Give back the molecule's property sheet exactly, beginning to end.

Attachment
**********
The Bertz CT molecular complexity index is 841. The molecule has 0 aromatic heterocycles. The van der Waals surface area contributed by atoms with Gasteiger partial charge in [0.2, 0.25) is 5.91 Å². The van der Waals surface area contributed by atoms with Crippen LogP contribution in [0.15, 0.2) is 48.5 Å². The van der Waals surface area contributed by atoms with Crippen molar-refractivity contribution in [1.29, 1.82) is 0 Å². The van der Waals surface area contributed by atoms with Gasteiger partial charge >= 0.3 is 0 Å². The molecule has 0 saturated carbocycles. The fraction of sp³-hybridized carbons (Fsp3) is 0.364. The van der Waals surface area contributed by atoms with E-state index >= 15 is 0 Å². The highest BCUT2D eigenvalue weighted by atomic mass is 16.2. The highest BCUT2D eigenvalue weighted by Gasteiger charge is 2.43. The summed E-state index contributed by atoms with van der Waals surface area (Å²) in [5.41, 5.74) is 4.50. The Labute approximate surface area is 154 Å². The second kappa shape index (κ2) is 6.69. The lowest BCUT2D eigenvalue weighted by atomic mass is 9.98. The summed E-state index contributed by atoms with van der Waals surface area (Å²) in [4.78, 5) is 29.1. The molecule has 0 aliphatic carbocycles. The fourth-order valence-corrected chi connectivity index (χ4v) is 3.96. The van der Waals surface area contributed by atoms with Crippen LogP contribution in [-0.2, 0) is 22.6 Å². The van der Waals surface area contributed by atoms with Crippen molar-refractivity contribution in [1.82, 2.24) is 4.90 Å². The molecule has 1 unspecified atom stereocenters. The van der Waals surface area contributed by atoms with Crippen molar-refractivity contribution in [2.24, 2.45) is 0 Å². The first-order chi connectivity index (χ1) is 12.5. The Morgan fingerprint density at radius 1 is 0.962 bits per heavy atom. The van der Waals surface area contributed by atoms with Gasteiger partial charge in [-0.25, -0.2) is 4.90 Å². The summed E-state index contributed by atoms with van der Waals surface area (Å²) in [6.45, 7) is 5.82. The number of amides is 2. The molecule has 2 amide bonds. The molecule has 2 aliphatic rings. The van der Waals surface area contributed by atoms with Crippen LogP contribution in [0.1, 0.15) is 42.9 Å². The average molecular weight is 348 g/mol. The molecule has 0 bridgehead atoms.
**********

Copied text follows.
The Bertz CT molecular complexity index is 841. The molecule has 0 aromatic heterocycles. The van der Waals surface area contributed by atoms with Gasteiger partial charge in [0.2, 0.25) is 5.91 Å². The van der Waals surface area contributed by atoms with Crippen LogP contribution in [0.15, 0.2) is 48.5 Å². The van der Waals surface area contributed by atoms with Crippen molar-refractivity contribution in [1.29, 1.82) is 0 Å². The van der Waals surface area contributed by atoms with Gasteiger partial charge >= 0.3 is 0 Å². The molecule has 0 saturated carbocycles. The fraction of sp³-hybridized carbons (Fsp3) is 0.364. The van der Waals surface area contributed by atoms with E-state index >= 15 is 0 Å². The highest BCUT2D eigenvalue weighted by atomic mass is 16.2. The highest BCUT2D eigenvalue weighted by Gasteiger charge is 2.43. The summed E-state index contributed by atoms with van der Waals surface area (Å²) in [5.41, 5.74) is 4.50. The Labute approximate surface area is 154 Å². The second kappa shape index (κ2) is 6.69. The lowest BCUT2D eigenvalue weighted by atomic mass is 9.98. The summed E-state index contributed by atoms with van der Waals surface area (Å²) in [4.78, 5) is 29.1. The molecule has 0 aliphatic carbocycles. The fourth-order valence-corrected chi connectivity index (χ4v) is 3.96. The van der Waals surface area contributed by atoms with Crippen LogP contribution in [-0.2, 0) is 22.6 Å². The van der Waals surface area contributed by atoms with Crippen molar-refractivity contribution in [1.82, 2.24) is 4.90 Å². The molecule has 1 unspecified atom stereocenters. The van der Waals surface area contributed by atoms with Crippen molar-refractivity contribution in [2.24, 2.45) is 0 Å². The first-order chi connectivity index (χ1) is 12.5. The Morgan fingerprint density at radius 1 is 0.962 bits per heavy atom. The van der Waals surface area contributed by atoms with Gasteiger partial charge in [-0.25, -0.2) is 4.90 Å². The summed E-state index contributed by atoms with van der Waals surface area (Å²) in [6.45, 7) is 5.82. The number of amides is 2. The molecule has 2 amide bonds. The molecule has 2 aliphatic rings. The van der Waals surface area contributed by atoms with Crippen LogP contribution in [0.1, 0.15) is 42.9 Å². The average molecular weight is 348 g/mol. The molecule has 0 bridgehead atoms.